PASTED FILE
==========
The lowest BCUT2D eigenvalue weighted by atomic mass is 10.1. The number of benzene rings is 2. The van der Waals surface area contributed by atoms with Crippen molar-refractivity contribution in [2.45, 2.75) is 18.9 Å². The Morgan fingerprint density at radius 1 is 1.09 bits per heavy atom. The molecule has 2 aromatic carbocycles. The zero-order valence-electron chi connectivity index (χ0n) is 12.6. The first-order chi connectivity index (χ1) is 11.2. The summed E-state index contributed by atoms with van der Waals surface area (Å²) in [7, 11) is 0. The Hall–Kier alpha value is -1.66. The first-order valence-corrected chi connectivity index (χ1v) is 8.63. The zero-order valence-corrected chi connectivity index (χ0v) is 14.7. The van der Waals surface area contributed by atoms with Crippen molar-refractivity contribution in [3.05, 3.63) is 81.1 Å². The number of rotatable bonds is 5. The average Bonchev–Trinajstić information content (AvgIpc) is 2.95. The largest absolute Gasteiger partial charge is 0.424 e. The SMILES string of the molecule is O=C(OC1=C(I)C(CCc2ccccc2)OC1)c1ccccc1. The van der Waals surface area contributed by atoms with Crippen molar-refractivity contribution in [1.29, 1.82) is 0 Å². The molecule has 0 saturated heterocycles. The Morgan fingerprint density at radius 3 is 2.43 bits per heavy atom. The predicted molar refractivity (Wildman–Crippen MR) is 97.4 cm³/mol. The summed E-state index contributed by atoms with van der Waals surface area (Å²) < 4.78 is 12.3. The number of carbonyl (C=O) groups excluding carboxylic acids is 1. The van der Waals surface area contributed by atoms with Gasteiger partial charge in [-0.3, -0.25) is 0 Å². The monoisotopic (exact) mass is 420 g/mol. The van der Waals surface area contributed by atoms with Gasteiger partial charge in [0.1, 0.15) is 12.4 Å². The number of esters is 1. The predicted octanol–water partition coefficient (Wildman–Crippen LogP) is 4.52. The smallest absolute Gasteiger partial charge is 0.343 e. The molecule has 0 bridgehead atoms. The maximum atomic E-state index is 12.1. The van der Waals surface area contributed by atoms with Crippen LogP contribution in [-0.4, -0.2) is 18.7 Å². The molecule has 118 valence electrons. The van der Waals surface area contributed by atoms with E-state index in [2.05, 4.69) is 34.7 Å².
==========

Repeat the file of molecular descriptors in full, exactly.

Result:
The lowest BCUT2D eigenvalue weighted by atomic mass is 10.1. The number of benzene rings is 2. The van der Waals surface area contributed by atoms with Crippen molar-refractivity contribution in [2.45, 2.75) is 18.9 Å². The Morgan fingerprint density at radius 1 is 1.09 bits per heavy atom. The molecule has 2 aromatic carbocycles. The zero-order valence-electron chi connectivity index (χ0n) is 12.6. The first-order chi connectivity index (χ1) is 11.2. The summed E-state index contributed by atoms with van der Waals surface area (Å²) in [7, 11) is 0. The Hall–Kier alpha value is -1.66. The first-order valence-corrected chi connectivity index (χ1v) is 8.63. The zero-order valence-corrected chi connectivity index (χ0v) is 14.7. The van der Waals surface area contributed by atoms with Crippen molar-refractivity contribution in [3.05, 3.63) is 81.1 Å². The number of rotatable bonds is 5. The average Bonchev–Trinajstić information content (AvgIpc) is 2.95. The largest absolute Gasteiger partial charge is 0.424 e. The SMILES string of the molecule is O=C(OC1=C(I)C(CCc2ccccc2)OC1)c1ccccc1. The van der Waals surface area contributed by atoms with Crippen molar-refractivity contribution in [1.29, 1.82) is 0 Å². The molecule has 0 saturated heterocycles. The Morgan fingerprint density at radius 3 is 2.43 bits per heavy atom. The predicted molar refractivity (Wildman–Crippen MR) is 97.4 cm³/mol. The summed E-state index contributed by atoms with van der Waals surface area (Å²) < 4.78 is 12.3. The number of carbonyl (C=O) groups excluding carboxylic acids is 1. The van der Waals surface area contributed by atoms with Gasteiger partial charge in [-0.3, -0.25) is 0 Å². The monoisotopic (exact) mass is 420 g/mol. The van der Waals surface area contributed by atoms with Gasteiger partial charge in [0.1, 0.15) is 12.4 Å². The number of esters is 1. The predicted octanol–water partition coefficient (Wildman–Crippen LogP) is 4.52. The smallest absolute Gasteiger partial charge is 0.343 e. The molecule has 0 bridgehead atoms. The maximum atomic E-state index is 12.1. The van der Waals surface area contributed by atoms with Crippen LogP contribution in [-0.4, -0.2) is 18.7 Å². The molecule has 118 valence electrons. The van der Waals surface area contributed by atoms with E-state index in [2.05, 4.69) is 34.7 Å².